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Most people get their health insurance from their employer, but if you don’t have an employer heath plan, are self-employed and don’t qualify for Medicare or Medicaid, private health insurance is your best option.
Read on to better understand how private health insurance works, the types of plans available, how much you can expect to pay and where to obtain private health insurance.
- People who don't have access to an employer health plan can get a private plan through the Affordable Care Act marketplace or directly from a health insurance company.
- ACA marketplace plans have to cover a specific list of things and can’t exclude people for pre-existing conditions, while off-exchange plans don’t have the same rules.
- Only ACA plans qualify for cost-saving subsidies.
- Bronze plans are usually the cheapest private health plans except regarding catastrophic health insurance and short-term health plans, which not everyone qualifies for.
IN THIS ARTICLE
- What is private health insurance?
- Types of private health insurance
- Where to buy private health insurance
- Types of ACA health plans
- How do I choose a private health insurance plan?
- Plans available directly from health insurance companies
- How much is private health insurance?
- Average health insurance cost by state
- Where to buy private health insurance
- Private vs. public health insurance
- Frequently asked questions
What is private health insurance?
Private health insurance is individual health insurance available to an individual or family through either the federal health insurance marketplace (Affordable Care Act plans) or directly from private insurance companies.
"Policyholders purchase this type of coverage directly from the insurer rather than through a plan sponsored by an employer, trade association, union or other groups that solicits multiple potential policyholders,” says Brian Martucci, the Minneapolis-based finance editor for Money Crashers.
For some people, private health insurance is the only way to get health coverage.
Unless the plan is subsidized by the government, as with some ACA plans, "private health insurance plans are paid out of pocket by a person or family using a personal bank account with post-tax income. You can choose and customize a private health insurance plan based on your needs," says John Bartleson, owner of Health Benefits Connect.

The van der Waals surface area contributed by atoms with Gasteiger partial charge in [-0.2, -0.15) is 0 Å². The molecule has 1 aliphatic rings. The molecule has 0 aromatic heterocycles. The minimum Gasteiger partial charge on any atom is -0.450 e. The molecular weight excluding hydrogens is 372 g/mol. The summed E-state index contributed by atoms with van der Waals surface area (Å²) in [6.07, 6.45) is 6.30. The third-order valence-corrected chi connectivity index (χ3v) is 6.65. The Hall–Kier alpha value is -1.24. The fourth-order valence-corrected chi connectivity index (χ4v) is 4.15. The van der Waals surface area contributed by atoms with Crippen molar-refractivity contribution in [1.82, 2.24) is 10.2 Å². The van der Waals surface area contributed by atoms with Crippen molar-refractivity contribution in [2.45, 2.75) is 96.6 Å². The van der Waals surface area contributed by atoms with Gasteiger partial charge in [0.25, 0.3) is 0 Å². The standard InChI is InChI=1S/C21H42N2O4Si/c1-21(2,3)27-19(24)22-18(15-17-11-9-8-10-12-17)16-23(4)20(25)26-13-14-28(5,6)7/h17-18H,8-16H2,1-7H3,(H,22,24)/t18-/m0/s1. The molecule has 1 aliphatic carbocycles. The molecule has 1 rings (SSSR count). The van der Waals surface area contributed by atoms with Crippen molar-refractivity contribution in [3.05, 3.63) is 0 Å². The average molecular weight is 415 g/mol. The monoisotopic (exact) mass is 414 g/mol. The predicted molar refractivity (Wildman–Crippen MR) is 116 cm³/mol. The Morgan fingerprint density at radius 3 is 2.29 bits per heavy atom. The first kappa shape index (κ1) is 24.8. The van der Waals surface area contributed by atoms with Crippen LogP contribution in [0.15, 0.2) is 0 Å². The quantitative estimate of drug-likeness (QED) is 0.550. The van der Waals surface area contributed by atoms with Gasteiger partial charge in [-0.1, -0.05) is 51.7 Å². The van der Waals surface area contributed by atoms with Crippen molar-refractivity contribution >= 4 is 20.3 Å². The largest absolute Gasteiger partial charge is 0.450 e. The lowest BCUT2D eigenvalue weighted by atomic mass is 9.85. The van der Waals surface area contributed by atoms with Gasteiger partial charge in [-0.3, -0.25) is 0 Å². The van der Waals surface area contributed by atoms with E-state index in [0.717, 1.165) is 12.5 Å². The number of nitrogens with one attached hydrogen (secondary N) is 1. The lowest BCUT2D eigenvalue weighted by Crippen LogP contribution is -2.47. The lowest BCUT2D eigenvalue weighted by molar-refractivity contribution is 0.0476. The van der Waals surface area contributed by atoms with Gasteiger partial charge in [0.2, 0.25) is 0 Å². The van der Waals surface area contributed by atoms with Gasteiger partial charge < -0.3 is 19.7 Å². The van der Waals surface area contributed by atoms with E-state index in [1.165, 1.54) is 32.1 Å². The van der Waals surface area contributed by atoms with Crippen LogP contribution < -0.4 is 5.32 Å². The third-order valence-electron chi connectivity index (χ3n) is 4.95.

Types of private health insurance
Similar to individual health plans, there are different types of private health insurance plans available with distinct features.
Health Maintenance Organization (HMO):
HMOs are a type of managed healthcare plan that limits coverage to doctors, clinics and hospitals that are part of the HMO contract.
- It will not cover out-of-network care unless it's an emergency situation,
- You’ll need to have a primary care provider (PCP) and need a referral to see a specialist.
- HMOs generally have lower monthly premiums than other types of coverage.
Prefered Provider Organization (PPO):
This type of health plan allows you to see both in and out of network providers.
- In-network services are covered at a higher rate, but coverage is still available out of network.
- Referrals are not required to see a specialist and you don’t have to have a PCP
- Monthly premiums are generally higher than with an HMO
Exclusive Provider Organization (EPO):
EPO plans combine some of the features of an HMO with those of a PPO
- Coverage is only provided for in-network care, with the exception of emergencies.
- You don’t always have to have a PCP and you usually don’t need a referral to see a specialist.
Point of Service (POS):
This type of plan is also a hybrid of an HMO and a PPO, but is a little more flexible on out-of-network care.
- Like an HMO, you will need to have a PCP to handle care.
- Out of network care may be covered, but only if an in-network doctor provides a referral.
High Deductible Health Plan (HDHP):
A health plan best suited for younger and generally healthy people who don’t anticipate much need for regular medical care..
- As the name indicates, this kind of health plan has higher deductibles but lower monthly premiums.
- The added advantage to this plan is the access to a tax-advantaged Health Savings Account (HSA). The funds from the HSA can be used to pay out-of-pocket costs until the deductible is met.
Where to buy private health insurance
When shopping for a private health insurance policy, you can pick from two main sources offering plans:
- The federal marketplace
- Directly from a health insurance company
The federal marketplace offers Affordable Care Act (ACA)-compliant plans available on the federal health exchange at HealthCare.gov. These are often referred to as "Obamacare" plans.